Hey you wanna buy a t-shirt? Che Part One: The Argentine (Paramount) is Steven Soderbergh’s attempt not to be the ugly American, a Spanish language biopic of Ernest ‘Che’ Guevara that chronicles the events leading up to the Cuban revolution. In the extras Soderbergh, who frequently cuts back and forth in time says “I didn’t want to make a film where someone asked, ‘so why do they call you Che?’ So instead we learn little of the man, and like all Jesus flicks, every action Che makes is treated with the utmost reverence. Che is nice to people, so he is kind, he treats them with respect and they respond accordingly, therefore he is smart. Soderbergh is methodical in his treatment of guerilla warfare and a restrained Del Toro is exceptional. Che Part Two: Guerilla (Paramount) leapfrogs to years after the revolution when the restless revolutionary travels to Bolivia to further the cause. Strangely it’s almost a mirror of the first, filled with repetitive scenes of guerillas training and heroic death in battle sequences with people we haven’t yet developed an emotional attachment to. In fact there’s something strangely impersonal here, despite the 253 minutes spent with the Che’s he remains little more than an emblem.

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Fragmented Frequencies March 2010 (Womadelaide Edition)

Mariem Hassan

With 500 artists from 27 countries across 4 days of music, workshops, cooking demonstrations, and theatre, WOMADelaide strives to change what you know about festivals. Say goodbye to chips smeared into grass you’re trying to sit on, vomiting bogans or riffing guitars. This is about musical discovery. Set in the gorgeous surrounds of the Adelaide Botanical Gardens, each stage was dwarfed by mammoth trees which would reach over and provide shade to the patrons, whilst a gust of wind would send the leaves rustling, often on cue with the music.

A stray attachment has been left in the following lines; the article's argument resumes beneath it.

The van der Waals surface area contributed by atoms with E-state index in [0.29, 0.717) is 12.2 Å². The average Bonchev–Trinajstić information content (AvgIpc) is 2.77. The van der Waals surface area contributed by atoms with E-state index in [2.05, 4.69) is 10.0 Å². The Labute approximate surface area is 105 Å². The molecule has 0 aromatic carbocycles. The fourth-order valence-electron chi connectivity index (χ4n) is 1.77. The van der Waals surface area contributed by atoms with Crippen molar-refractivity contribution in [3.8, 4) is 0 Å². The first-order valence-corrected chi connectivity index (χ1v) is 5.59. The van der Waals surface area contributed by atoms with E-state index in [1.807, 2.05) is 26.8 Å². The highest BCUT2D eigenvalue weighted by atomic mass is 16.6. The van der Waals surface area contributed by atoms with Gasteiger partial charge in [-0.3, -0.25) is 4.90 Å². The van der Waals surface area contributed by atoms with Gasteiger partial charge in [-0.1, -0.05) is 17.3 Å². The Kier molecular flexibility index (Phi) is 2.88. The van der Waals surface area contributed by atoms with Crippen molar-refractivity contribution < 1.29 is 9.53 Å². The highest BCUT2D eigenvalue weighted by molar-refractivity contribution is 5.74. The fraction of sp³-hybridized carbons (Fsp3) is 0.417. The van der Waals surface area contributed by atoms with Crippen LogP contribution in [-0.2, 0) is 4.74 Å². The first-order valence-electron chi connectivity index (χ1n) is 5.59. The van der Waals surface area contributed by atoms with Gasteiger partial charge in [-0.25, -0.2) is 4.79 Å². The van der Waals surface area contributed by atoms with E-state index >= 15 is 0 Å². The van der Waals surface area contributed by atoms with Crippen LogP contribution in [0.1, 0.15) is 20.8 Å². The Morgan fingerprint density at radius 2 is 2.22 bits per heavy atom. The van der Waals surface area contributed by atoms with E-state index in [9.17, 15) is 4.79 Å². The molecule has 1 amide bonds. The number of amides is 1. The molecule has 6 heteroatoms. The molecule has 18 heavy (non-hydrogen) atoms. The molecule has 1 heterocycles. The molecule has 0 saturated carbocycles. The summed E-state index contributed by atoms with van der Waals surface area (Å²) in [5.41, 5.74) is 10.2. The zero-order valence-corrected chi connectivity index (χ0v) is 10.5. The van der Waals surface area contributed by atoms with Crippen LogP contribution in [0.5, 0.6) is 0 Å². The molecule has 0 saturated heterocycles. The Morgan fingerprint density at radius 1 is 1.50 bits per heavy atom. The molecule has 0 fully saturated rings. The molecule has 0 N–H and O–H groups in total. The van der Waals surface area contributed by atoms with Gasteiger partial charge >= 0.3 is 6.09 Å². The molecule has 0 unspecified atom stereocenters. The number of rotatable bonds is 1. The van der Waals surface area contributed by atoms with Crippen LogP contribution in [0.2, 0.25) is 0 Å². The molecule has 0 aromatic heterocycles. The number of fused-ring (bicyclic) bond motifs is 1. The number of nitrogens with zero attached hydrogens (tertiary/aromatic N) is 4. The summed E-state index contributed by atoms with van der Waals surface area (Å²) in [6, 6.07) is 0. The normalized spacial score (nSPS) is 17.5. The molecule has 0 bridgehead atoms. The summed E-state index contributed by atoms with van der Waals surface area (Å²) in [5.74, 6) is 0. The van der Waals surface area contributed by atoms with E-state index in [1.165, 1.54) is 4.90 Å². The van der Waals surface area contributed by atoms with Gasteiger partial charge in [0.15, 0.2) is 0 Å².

Mahmoud Ahmed

A huge draw-card on the friday night, singer Mahmoud Ahmed, star of the Ethiopiques series from the Golden Age of 70’s Ethiopia, looked stately in a white robe, his incredible vocals snaked through the slinky jazzy music of his French band. Later Jamaican icons the Skatalites proclaimed they were the original ska band before playing an amusing cover of Burning Ring of Fire. Yet it’s a little like watching the Ramones crossed with Tijuana Brass, the legend status clashing a little with the kitsch. Speaking of Tijuana, the Nortec Collective were up next, a terrifying mix of traditional Mexican music combined with house and electronic beats. With a large television screen featuring uber cliched images of dodgy Mexicans as well as instructions to ‘shake it,’ they were simultaneously repellent and fascinating. Multiple viewings did nothing to clarify whether fight or flight was the appropriate response for this insane curio. Finally Azerbaijan singer Gochag Askarov and his quartet of traditional players effortlessly washed the Nortec out of our mouths. Their music was almost baroque, ancient traditions with lutes, fiddles, pipes and hand percussion that lulled us out into the Adelaide night.